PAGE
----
It is admirable that our efforts to prevent mortality and morbidity are based on scientific evidence. But few clinical trials have been carried out in the frail elderly and virtually none at all in rural areas of developing countries.
Our project guidelines have been designed to be simple to apply. We do not ask a nurse to make a therapeutic decision based on the age or frailty of a patient. Some of those decisions come to the expatriate doctor.
I took this photograph of a 104-year-old man who is attending one of the health centres where our mentoring approach is improving chronic disease management. His blood pressure is well controlled on just one medication but he is taking a statin to reduce his cholesterol (which we have never actually measured). I know of no evidence that 40mg of atorvastatin will prolong or improve the quality of his life. He readily agreed to have his photograph taken, especially when I told him that he was ten years older than my own father!
The JUPITER trial (dontcha just love the fancy names given to trials?) showed some benefits for statin therapy over the age of 70, but they don’t necessarily benefit everyone. Twenty-nine patients over 70 need to take a statin to avoid one cardiovascular death. But statins have side effects. Lots of older patients complain about statin-related muscle pains, and there is an increased risk of cataracts and diabetes. Also, it takes three to five years for the benefits of statins to accrue.
A mentor asked me to review an 85-year-old man with atrial fibrillation (irregular heartbeat) whose blood pressure was erratic. Electronic blood pressure machines have difficulty when the blood pressure changes from beat to beat. Our approach is to take three readings and calculate the average. I spent some time listening with my super digital amplified stethoscope while taking his blood pressure. The highest systolic figure I got was 150mm of mercury, which I thought was acceptable. He was complaining of dizziness, however. When I palpated his neck, his carotid arteries were calcified like the stem of a clay pipe. He probably needed 150mm pressure to pump blood to his brain! I considered that the benefits of aggressive blood pressure reduction were outweighed by the risk of postural hypotension resulting in falls and fractures.
When assessing a patient, we tend to look at the numbers. How well is a patient’s diabetes or hypertension controlled? We check the HbA1c and the blood pressure. The numbers inform us what we should do next. The nurses asked me to see one old lady (she didn’t know her age but she told me that she was married with three children at the time of Kenyan Independence in 1963) whose diabetes was not well controlled. Her HbA1c was high at 9.6 despite treatment with maximum oral medication. Insulin was the next step. She was terrified of having to use “the needle”, because everyone knows that when you have to start using injections, you are going to die soon.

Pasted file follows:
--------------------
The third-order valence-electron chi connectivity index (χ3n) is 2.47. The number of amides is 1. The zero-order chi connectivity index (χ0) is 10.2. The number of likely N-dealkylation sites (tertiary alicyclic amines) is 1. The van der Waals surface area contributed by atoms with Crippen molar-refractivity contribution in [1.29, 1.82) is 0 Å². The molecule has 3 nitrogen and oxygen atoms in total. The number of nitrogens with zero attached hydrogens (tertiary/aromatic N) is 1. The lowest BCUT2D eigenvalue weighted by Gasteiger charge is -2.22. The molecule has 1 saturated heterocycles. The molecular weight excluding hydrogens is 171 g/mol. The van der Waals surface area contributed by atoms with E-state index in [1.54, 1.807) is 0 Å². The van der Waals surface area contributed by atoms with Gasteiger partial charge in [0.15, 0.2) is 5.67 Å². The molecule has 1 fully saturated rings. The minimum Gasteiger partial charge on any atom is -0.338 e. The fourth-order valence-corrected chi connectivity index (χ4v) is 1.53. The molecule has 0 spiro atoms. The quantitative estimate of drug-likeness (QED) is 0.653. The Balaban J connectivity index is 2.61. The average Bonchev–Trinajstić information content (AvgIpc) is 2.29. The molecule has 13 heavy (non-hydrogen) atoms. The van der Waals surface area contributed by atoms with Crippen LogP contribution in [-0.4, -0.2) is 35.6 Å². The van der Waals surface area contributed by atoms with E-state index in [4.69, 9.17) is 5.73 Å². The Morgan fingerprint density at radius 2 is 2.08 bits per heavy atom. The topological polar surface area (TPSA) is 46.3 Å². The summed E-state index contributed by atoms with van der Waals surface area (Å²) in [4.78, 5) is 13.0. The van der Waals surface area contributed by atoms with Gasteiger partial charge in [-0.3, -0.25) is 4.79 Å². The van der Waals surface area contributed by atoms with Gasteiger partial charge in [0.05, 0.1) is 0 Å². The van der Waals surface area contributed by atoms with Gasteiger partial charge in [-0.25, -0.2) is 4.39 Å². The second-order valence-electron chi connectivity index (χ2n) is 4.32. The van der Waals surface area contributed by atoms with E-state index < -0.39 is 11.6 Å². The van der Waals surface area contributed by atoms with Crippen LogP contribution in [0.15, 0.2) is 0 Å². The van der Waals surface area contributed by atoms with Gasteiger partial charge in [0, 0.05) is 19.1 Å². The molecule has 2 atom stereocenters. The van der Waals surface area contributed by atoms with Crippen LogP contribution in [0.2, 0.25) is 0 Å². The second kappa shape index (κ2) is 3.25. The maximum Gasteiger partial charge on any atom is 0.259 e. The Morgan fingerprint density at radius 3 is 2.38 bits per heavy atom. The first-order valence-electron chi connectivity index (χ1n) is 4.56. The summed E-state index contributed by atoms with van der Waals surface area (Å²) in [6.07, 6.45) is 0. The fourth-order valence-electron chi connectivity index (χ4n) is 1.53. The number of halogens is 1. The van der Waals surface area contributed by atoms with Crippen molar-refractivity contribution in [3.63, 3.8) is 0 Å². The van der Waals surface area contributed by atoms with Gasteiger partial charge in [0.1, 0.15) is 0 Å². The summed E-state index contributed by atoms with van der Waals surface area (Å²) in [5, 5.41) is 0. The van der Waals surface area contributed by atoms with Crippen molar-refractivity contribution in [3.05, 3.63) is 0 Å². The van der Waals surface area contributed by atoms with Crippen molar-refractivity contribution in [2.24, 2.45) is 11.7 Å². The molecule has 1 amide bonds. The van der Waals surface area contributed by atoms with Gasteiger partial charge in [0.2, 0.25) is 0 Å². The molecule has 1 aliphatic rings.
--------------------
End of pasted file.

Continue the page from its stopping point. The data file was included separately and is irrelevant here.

We had a chat about her diet and compliance with medication. Yes, she often missed doses but she said her diet was fine. I asked if she liked her tea. She brightened up and said that she did. She made “breakfast tea” for the whole family in one pot, stewed with milk and sugar. That was her favourite drink of the day. Now we couldn’t ask her to stop adding sugar to the pot, but perhaps she could reduce the amount? Or only have one cup of breakfast tea in the morning? If she did that and took her medication as prescribed every day, we could review her in a month and repeat the tests to see if she really did need to start insulin. She readily agreed.
It was a negotiation. Not President Trump style, but a balanced discussion, taking into account the patient’s views and lifestyle.
Our project aims to do some operations research, perhaps even to publish in a peer-reviewed journal or to present the results at an international conference.
Unfortunately, our project is planned to last for just five years and we don’t have the high numbers of patients needed to do research. But I’d like to know more about the safety of reducing blood glucose levels in older people with diabetes (with the risk of hypoglycaemia); what blood pressure should we aim for in patients who are in their 80s or 90s, and whether or not the risk of treatment with statins and aspirin is worthwhile in these age groups.
Our patients find it difficult coping with polypharmacy, taking lots of different pills for their NCD, with resulting drug interactions and side effects.
Sometimes, less is more.